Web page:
However, with the domestic contribution to overall GDP already seen as being close to its maximum potential, the growth trajectory in 2013 will depend on the recovery in Europe and the US, with prospects still hazy due to the ongoing debt crisis in the eurozone and the fragile recovery in the US. The government has been cautious in communicating official growth forecasts, conscious of unpredictability in the global economy, which plays a bigger role in Malaysia’s GDP than is the case for most ASEAN countries. Malaysia’s exports of goods and services, for instance, exceeded 100% of its GDP in 2012, compared to just 30% in Indonesia. Although the total share of exports to advanced markets has been declining over the last few years, Malaysia remains more vulnerable to global downturns than other ASEAN nations, with the exception of Singapore.
COMPARATIVE VIEW: The official growth forecast for 2013 revealed by the prime minister during his budget speech on October 28, 2012 has been set within a range of 4.5-5.5%, while ADB has revised its 2012 year-end forecast from an initial 4% to 4.6% after stronger than expected domestic demand in first-half 2012. However, this forecast is lower than the 5% published in April, in light of subdued international outlook.
Malaysia’s economy has posted an average rate of expansion of 5.7% since recovery began in 2010. It is expected that by 2013 nominal GDP will exceed the symbolic threshold of RM1trn ($323bn), with GDP per capita reaching RM36,000 ($11,600). According to the IMF, GDP in purchasing power parity terms is now among the top 30 in the world, and the third-highest in Southeast Asia. In terms of headline growth numbers, Malaysia is set to underperform some of its neighbouring economies in ASEAN, such as Indonesia, Vietnam and Cambodia. This is partly because these less-developed countries are rising from a far lower base, enjoying relatively easy technological productivity gains. Malaysian corporates are in fact set to benefit from growth in ASEAN, with a number of banks, telecoms, transport and construction firms in a strong position to profit from the growth stories in Indonesia and, later, Myanmar.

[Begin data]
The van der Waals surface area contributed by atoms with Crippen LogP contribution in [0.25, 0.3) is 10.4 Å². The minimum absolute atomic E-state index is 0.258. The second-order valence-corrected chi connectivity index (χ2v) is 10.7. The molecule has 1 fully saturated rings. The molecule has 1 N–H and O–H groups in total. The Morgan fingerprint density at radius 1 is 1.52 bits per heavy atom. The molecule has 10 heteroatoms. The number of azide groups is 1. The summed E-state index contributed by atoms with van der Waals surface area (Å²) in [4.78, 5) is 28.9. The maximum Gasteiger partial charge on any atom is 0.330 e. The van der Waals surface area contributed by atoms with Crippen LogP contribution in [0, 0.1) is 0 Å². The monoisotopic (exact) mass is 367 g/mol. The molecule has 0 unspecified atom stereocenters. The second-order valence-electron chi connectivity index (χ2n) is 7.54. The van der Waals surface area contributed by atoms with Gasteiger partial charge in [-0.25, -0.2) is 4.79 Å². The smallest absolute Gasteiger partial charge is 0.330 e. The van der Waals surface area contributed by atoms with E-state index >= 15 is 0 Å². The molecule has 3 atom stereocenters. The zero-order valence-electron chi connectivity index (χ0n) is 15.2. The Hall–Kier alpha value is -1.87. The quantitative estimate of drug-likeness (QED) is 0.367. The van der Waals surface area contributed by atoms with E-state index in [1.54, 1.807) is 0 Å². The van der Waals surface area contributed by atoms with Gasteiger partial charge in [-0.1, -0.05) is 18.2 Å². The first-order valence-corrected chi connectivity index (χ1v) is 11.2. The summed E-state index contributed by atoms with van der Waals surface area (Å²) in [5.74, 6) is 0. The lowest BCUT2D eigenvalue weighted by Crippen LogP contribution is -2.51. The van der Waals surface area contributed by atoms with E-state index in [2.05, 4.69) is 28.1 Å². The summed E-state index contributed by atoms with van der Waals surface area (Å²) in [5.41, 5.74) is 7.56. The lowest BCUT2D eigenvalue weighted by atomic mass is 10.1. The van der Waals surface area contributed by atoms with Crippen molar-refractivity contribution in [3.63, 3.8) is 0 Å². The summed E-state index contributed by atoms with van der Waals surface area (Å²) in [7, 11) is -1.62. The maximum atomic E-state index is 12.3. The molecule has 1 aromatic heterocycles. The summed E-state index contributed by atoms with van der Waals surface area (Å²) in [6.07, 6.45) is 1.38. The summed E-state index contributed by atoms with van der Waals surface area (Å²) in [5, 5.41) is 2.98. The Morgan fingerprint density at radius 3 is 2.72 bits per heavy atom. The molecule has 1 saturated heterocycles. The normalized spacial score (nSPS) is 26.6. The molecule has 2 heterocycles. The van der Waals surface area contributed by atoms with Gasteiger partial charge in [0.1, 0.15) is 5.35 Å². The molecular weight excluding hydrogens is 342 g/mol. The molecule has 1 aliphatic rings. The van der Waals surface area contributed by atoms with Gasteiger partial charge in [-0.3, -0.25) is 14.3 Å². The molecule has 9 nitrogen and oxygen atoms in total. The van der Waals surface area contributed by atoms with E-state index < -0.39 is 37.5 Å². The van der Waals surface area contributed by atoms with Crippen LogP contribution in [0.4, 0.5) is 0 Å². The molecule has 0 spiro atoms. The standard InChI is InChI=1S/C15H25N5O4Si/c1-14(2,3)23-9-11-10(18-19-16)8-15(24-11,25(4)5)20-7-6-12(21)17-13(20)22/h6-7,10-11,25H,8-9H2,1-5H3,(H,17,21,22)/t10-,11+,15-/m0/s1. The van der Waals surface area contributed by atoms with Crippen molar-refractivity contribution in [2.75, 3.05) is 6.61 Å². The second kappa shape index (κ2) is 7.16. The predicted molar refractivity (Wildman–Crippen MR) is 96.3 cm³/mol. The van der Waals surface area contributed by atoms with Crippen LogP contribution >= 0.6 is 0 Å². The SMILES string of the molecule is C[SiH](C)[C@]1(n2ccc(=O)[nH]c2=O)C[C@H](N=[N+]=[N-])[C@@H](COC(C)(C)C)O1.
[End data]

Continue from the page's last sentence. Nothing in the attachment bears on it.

Malaysia’s main challenges will be to position itself as the gateway to the ASEAN community in financial services, and to integrate its economy in the regional supply chain. Already a regional leader in financial services, manufacturing of electronics and electrical goods (E&E), palm oil, transport and construction, Malaysia has yet to face up to productivity challenges in automotives and food processing, with some of its ASEAN neighbours enjoying cost and technical know-how advantages in these sectors.
PERFORMANCE DRIVERS: Of the countries in the South-east Asian economic area, Malaysia currently stands out as the most active in developing a new growth strategy that goes beyond resources and manufacturing. The New Economic Model (NEM) and the detailed ETP represent a clearly formulated top-down plan to introduce new growth drivers (see analysis). Given that room for further fiscal expansion is limited, the success of this approach will depend on how quickly the private sector will respond to government initiatives and become an autonomous engine of growth.
Much to policymakers’ delight, the growth momentum appears to be driven by the private sector, as was intended by the 10th Malaysia Development Plan (10MP) launched in 2010. It is too early to call it a definitive success given how little data there is since the ETP was launched. However, a 25% surge in private sector investment in the second quarter of 2012 – after five consecutive quarters of strong performance – suggests the initiatives are indeed having a tangible impact.
The Malaysian corporate sector, which has until recently been predominantly outward-looking, has now been persuaded to allocate larger amounts of capital for domestic opportunities, mainly in areas identified under the ETP’s 12 National Key Economic Areas (NKEAs). Similarly, there has been renewed interest from foreign investors in a series of entry point projects (EPPs), which were designed to kick-start areas of high-value-added activity in the NKEAs.